Capping off his first week in office, President Donald Trump signed an executive order placing federal funding for sanctuary cities into question.
The order pits sanctuary jurisdictions against White House administration, and it raises the question: What is a sanctuary city, and what consequences will campuses that adopt sanctuary status face?
Santa Fe, a longstanding sanctuary for immigrants, now faces losing millions in federal funding.
The executive order, signed into law on Jan. 25, stated that jurisdictions unwilling “to comply with applicable federal law” will not receive federal funds.
Santa Fe receives $6 million in federal dollars, and the capital city has a long history as a safe haven for undocumented immigrants. Beginning in 1999, the city’s policy has been to not question immigration status and avoid directing funds to assist federal agencies from deporting immigrants.
While there is no precise definition of sanctuary city, many jurisdictions have implemented similar policies to support undocumented immigrants.
The Immigrant Legal Resource Center identified nearly 500 counties and 38 cities with policies similar to Santa Fe’s.
Some major cities on the list include Chicago, New York, Dallas and Los Angeles. Most of those major cities have binding policies that mandate no municipal funds go to support federal immigration proceedings.
The Immigrant Legal Resource Center found that 69 county jails refused to enforce federal requests to detain inmates because of their immigration status.
Typically, if Immigration and Customs Enforcement determines an inmate is undocumented, the agency sends a detainer request to the county jail to hold inmates after their release date. During the extended hold, ICE compiles the proper warrants to begin the deportation process.
Some counties choose to detain undocumented inmates pursuant to ICE’s request.
Sanctuary cities, however, will often only detain inmates if they have prior felonies or are gang members, while others choose to reject all detainer requests.
These rejections are supported by law. Several federal rulings have found detainer requests voluntary, classifying prolonged holdings without warrant unconstitutional.
Santa Fe’s mayor, Javier Gonzales, has stood by the city’s policy despite scrutiny.
“There is nothing that this executive order can do that would compel us to have to change,” Gonzales said in an interview with NPR. “We don’t discriminate. We don’t ask for status. We don’t have a checkpoint coming into the city looking for papers because we do believe that every person deserves respect and dignity when they’re living in our community peacefully, when they’re contributing.”
Acting UNM President Chaouki Abdallah expressed a similar sentiment in a communique distributed to the UNM community, wherein he reiterated a University commitment to protect community members, “regardless of their national origin or immigration status.”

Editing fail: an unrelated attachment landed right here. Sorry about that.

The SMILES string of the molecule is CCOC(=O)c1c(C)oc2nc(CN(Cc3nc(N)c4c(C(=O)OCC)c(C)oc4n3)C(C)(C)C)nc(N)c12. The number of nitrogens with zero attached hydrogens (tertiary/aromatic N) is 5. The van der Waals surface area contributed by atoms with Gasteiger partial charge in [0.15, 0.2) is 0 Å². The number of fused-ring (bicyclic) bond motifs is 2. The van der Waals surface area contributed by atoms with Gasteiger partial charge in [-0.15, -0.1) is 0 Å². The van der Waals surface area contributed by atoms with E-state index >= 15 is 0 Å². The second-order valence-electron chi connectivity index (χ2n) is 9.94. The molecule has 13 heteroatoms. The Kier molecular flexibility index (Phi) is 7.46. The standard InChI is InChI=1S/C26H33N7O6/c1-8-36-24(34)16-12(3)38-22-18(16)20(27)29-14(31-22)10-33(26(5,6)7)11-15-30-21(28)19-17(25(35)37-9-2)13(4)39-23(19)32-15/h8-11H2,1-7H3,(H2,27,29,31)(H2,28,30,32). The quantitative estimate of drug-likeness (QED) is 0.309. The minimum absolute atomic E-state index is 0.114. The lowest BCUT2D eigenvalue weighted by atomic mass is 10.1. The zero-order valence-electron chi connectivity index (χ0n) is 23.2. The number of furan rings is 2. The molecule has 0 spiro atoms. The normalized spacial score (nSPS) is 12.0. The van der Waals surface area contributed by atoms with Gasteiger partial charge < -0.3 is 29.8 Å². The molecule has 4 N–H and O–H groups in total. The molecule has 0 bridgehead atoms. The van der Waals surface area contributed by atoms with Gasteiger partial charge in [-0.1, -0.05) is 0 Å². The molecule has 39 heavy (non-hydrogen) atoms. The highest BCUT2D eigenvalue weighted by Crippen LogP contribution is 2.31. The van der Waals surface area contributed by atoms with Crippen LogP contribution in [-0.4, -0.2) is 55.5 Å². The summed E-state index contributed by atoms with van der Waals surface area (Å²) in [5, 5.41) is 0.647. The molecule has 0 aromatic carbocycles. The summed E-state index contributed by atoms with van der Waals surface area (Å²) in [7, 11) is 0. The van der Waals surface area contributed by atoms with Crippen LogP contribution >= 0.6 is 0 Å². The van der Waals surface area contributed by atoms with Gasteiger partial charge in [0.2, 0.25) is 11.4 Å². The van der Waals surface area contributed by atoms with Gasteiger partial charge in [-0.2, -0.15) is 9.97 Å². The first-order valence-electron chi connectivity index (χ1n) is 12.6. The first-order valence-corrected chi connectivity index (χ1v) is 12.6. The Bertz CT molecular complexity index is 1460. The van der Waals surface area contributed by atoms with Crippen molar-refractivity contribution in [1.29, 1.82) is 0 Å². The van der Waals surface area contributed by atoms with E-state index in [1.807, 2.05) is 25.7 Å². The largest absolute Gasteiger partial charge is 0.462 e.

Despite efforts to mobilize administrative support after the election, UNM has not adopted a so-called sanctuary campus status.
Last November UNM students, faculty and staff sent a letter to then-President Bob Frank, asking for “concrete ways in which UNM will provide for the safety and security of students, faculty and staff,” who face loss of legal protections.
Frank responded by promising discussions with UNM leaders about “encouraging a campus that protects all of our students.”
Frank also suggested administration was “seeking to clarify what authority our institutions have to declare ourselves a ‘sanctuary’ and what such a designation would mean within the limits of applicable federal and state laws.”
While the term “sanctuary campus” has no legal meaning, it seems states can withhold funding from campuses who take such a designation.
In December, Republican Texas Gov. Greg Abbott issued a statement on Twitter saying, “I will cut funding for any state campus if it establishes sanctuary status.”
Last week Republican legislators in the state followed through, and pushed measures to withhold funding from jurisdictions that don’t comply with federal immigration enforcement agencies. The legislation will apply to both local police forces and campus law enforcement.
In early January, representatives from several states sponsored a bill to bar federal funding from going to campuses identified as sanctuary. The legislation was proposed by Representative Duncan Hunter, R-CA, and has not been voted on in committee.
Despite the uncertainty, some universities have already taken action and accepted the sanctuary status.
In November, Portland State University President Wim Wiewel said in a school-wide message that the University would be a “sanctuary campus dedicated to the principles of equity, diversity and safety.”
University of Pennsylvania administration penned a school wide letter on Nov. 30 stating the University would not allow officials from certain federal agencies on campus. The letter also specified University policy to uphold policies to prevent university officials from complying with ICE detainer requests, calling itself a “‘sanctuary’” where students can learn and live.
Santa Fe Community College also approved a measure in late November declaring the college a sanctuary campus.
However, many universities have been hesitant to embrace the designation of sanctuary campus, as well as the responsibilities — and potential scrutiny — that come with it.
New Mexico State University President Garrey Carruthers said the University would “not declare itself a sanctuary,” or take positions on nation-wide issues not pertinent to NMSU. He also claimed the University would not bar federal agents from entering campus, citing concerns about loss of federal funding and scholarship granting ability.
Brendon Gray is a news reporter for the Daily Lobo. He can be reached at email@example.com or on Twitter @notgraybrendon.